THE owners of a listed Edwin Lutyens designed lodge house at West Marton, near Skipton, have lost their appeal to keep a 'dwarf wall' because of its 'harmful effect' on the grade two star listed Gledstone Hall.

Plans for ground level paving, steps and a dwarf wall at East Lodge, Gledstone Hall, were refused by the former Craven District Council almost two years ago, in April, 2022, and have now been dismissed on appeal by a Government planning inspector.

In their planning decision notice, the inspector noted that the work had already taken place and that the appeal sought to keep the terrace. The main issue was said the inspector, the effect of the development on the 'special interest and significance of the Grade two star listed Gledstone Hall, its forecourt walls, pavilions and gates'.

Built almost exactly 100 years ago, Gledstone Hall, listed in 1988, was built by Sir Edwin Lutyens, who has been described as one of the greatest of all British architects and whose houses, public buildings and monuments include Castle Drogo in Devon, Heathcote in Ilkley, Baroda House in Delhi and The Cenotaph in London.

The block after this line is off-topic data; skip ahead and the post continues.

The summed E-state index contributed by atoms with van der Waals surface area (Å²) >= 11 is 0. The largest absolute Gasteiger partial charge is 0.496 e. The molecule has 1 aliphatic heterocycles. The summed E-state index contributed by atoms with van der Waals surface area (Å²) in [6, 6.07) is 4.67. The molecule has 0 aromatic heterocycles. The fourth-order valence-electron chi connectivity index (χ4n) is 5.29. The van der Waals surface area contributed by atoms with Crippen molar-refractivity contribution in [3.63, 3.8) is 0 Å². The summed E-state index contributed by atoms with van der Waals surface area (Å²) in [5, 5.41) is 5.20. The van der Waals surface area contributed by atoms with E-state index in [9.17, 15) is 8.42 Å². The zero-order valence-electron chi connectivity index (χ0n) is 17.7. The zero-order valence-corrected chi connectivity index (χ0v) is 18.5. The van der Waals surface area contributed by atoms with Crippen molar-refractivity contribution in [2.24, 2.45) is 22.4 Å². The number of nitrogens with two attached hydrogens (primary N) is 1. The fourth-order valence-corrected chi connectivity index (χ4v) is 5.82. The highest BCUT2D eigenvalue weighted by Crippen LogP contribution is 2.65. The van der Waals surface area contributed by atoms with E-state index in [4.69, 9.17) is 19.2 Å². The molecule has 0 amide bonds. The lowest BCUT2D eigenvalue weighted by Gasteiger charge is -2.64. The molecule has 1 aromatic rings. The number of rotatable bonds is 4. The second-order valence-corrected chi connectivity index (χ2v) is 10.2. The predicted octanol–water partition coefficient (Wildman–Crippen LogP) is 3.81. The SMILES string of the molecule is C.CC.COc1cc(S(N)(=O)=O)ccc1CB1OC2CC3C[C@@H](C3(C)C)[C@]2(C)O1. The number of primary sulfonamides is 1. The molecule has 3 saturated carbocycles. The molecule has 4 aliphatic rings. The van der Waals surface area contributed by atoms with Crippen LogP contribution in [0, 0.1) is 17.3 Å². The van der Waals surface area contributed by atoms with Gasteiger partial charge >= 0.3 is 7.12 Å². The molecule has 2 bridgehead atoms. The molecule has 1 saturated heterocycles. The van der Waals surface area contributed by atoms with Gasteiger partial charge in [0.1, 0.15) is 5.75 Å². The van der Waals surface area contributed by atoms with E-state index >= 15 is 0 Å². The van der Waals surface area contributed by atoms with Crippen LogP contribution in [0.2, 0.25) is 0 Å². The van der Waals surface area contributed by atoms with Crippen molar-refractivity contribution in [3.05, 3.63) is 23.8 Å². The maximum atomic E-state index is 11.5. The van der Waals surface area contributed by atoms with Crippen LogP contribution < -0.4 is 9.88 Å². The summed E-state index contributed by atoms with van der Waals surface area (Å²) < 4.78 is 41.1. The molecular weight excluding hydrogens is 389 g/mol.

In their decision notice, the inspector G Bayliss concluded that the dwarf wall had a 'harmful effect on the special interest and significance of the listed building'.

While acknowledging that the hall and its lodges were largely hidden from public view, the inspector said listed buildings were 'safeguarded for their inherent architectural and historic interest, irrespective of whether public views or access can be gained' and added that the dwarf wall was a later addition that was 'visually harmful' and a 'competing element disrupting the strong geometric layout and form' intended by Lutyens for the hall, which includes a planting scheme supplied by Gertrude Jekyll.

The inspector said: "The dwarf wall is clearly beneficial to the owner's living conditions, providing a more private, screened area to enjoy their outdoor space. However, I regard this as a private rather than a public benefit. Moreover, I have been given no evidence that the continued viable use of the appeal property as a residential dwelling is dependent on these works, as the building has an ongoing residential use that would not cease in its absence."

The inspector concluded: "The public benefits identified would be of insufficient weight to outweigh the great weight to be given to the harm to the grade two star listed building. In addition, there is no clear and convincing justification for the harm to the significance of the listed building."